30 Apr. 1999
Press Conference with three Albanian leaders Dr Vjosa Dobruna, Mr Blerim Schala and Mr Skelzen Maliqi
Mr Shea: Ladies and Gentlemen, I do apologise for the delay starting this afternoon, but I am very pleased to have here at NATO headquarters as our special guests, three eminent representatives of the Kosovar community. They have been here this afternoon meeting with the Secretary General and also meeting with some of the NATO Ambassadors. I am going to ask them to introduce themselves and one, Mr Schala, is going to speak on behalf of everybody and thereafter obviously they will be happy to answer your questions.
Blerim Schala: My name is Blerim Schala, I am journalist and Editor in Chief of political weekly Zeri (phon) from Pristina, and also I was one of the representatives of the Kosovo Albanian delegation in the Rambouillet and Paris peace process in Kosovo.
Dr Vjosa Dobruna: I am Vjosa Dobruna, professional paediatrician and was denied the right to work as a paediatrician in Kosovo, and I am a Director of the centre for the protection of women and children in Kosovo until I was deported on 1 April 1999.
Mr Shkelzen Maliqi: I am Shkelzen Maliqi, political analyst and a civil society activist and working for the Foundation in Kosovo.
Mr Shea: Mr Schala, would you like to speak on behalf of the delegation?
Mr Schala: Thank you very much. I will say just a few words. I know that the most powerful democracies in the world, the most democratic powers in the world, have been gathered in order to protect the most weakest and the most threatened nation in Europe today. I think that both sides share the same values - the western values of democracy, tolerance and readiness to accept the co-existence between nations and other parts of the inhabitants of one region.
I was, as I told you before, a member of the Albanian Kosovar delegation at the Rambouillet/Paris peace process. As you know, we signed this agreement on 19 March in Paris because we were convinced this is a good compromise, it was a very painful compromise for our side, but we thought this was the best possible option in nowadays circumstances because in this way we thought that we can prevent further suffering of citizens of Kosovo. We thought that this was a good compromise among others because upon this agreement the NATO presence in Kosovo was prepared in order to guarantee safety and security for all citizens of Kosovo, the European Commission presence there was in order to restart reconstruction of Kosovo, and finally the OSCE was supposed to be there in order to supervise elections in Kosovo.
Unfortunately as you know the Serbian side refused this agreement so the both sides my opinion is, of NATO and the Albanian side, were forced in very difficult and very dangerous process, but this was the only option.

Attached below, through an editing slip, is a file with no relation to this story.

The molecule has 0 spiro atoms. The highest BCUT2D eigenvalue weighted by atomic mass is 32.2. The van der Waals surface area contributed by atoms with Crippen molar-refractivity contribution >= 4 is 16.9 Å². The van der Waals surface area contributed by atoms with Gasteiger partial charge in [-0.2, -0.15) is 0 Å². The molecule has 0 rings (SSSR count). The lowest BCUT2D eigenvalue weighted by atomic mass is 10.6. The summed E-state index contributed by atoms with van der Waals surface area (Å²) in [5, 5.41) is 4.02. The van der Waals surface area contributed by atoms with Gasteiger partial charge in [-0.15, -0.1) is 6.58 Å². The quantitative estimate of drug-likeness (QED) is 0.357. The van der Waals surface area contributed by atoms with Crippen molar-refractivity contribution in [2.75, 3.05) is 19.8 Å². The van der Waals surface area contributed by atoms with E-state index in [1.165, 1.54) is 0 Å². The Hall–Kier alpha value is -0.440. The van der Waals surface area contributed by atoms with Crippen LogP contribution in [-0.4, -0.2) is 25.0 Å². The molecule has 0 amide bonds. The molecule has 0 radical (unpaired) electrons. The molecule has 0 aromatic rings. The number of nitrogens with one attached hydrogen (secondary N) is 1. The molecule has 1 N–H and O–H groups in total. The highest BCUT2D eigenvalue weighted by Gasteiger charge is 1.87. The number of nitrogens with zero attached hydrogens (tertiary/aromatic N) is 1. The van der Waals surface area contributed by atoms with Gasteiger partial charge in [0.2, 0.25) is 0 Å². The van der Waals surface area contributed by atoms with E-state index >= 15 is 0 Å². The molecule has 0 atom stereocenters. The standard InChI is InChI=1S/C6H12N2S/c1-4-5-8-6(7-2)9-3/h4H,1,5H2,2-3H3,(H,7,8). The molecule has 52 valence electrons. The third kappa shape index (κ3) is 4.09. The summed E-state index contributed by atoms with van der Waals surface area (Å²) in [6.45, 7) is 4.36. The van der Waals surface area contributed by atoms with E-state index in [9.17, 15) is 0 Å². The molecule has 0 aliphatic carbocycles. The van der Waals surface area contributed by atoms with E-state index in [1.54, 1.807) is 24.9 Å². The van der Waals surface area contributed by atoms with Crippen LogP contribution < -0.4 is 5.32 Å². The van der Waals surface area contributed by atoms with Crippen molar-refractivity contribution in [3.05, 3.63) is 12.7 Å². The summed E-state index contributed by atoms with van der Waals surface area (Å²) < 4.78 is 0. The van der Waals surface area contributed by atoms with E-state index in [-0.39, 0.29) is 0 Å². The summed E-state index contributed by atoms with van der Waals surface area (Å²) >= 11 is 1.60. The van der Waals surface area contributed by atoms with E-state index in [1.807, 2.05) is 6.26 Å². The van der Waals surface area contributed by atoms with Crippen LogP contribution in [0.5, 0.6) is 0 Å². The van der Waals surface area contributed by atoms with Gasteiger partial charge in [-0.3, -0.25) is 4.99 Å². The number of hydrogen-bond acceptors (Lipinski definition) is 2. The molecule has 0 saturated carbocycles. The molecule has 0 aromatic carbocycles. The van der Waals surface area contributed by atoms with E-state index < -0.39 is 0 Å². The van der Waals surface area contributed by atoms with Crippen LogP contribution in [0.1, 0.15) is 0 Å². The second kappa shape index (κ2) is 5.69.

I think that the final outcome of this process will be that the Kosovars will be free, will be able to decide about their own future and will be ready to build a democratic society upon the presence of the western community, through NATO, through the European Commission and through OSCE.
This is a war between the past and the future. The future is going to be I think very soon imposed in Kosovo to a western presence there and definitely I am sure that the region will face dramatic reforms very soon because we are also in favour of this regional approach and the thing that Kosovo will be the generator of very serious democratic reforms in the whole region. Kosovo must be example, as it is today, for the readiness of the NATO Alliance and the western community to protect its own values, also Kosovo must be tomorrow an example of the readiness of the west to build a new democratic society.
Julie: I wonder if you could give us your sense of how well NATO has done in helping the internally displaced Kosovars who we are told number in the hundreds of thousands of people?
Dr Dobruna: The information that we have from the field is that there are some 500 - 700,000 internally displaced persons in Kosovo, but some 265,000 of these displaced persons were already living in the bushes, in the mountains, in Kosovo prior to the first NATO airstrike, so their number is just bigger because the ethnic cleansing started to develop even in the urban areas. So we don't have very much information on what is going on there but we know the situation how it was before the NATO airstrikes because UNHCR on several occasions was prevented to have access to this territory to deliver the food. During February those internally displaced persons were besieged by Serbian forces, so since then they don't have food, they don't have any medical care and they are being targeted on a daily basis, and they were targeted by Serbian forces during, I mean practically since the Christmas of 1998.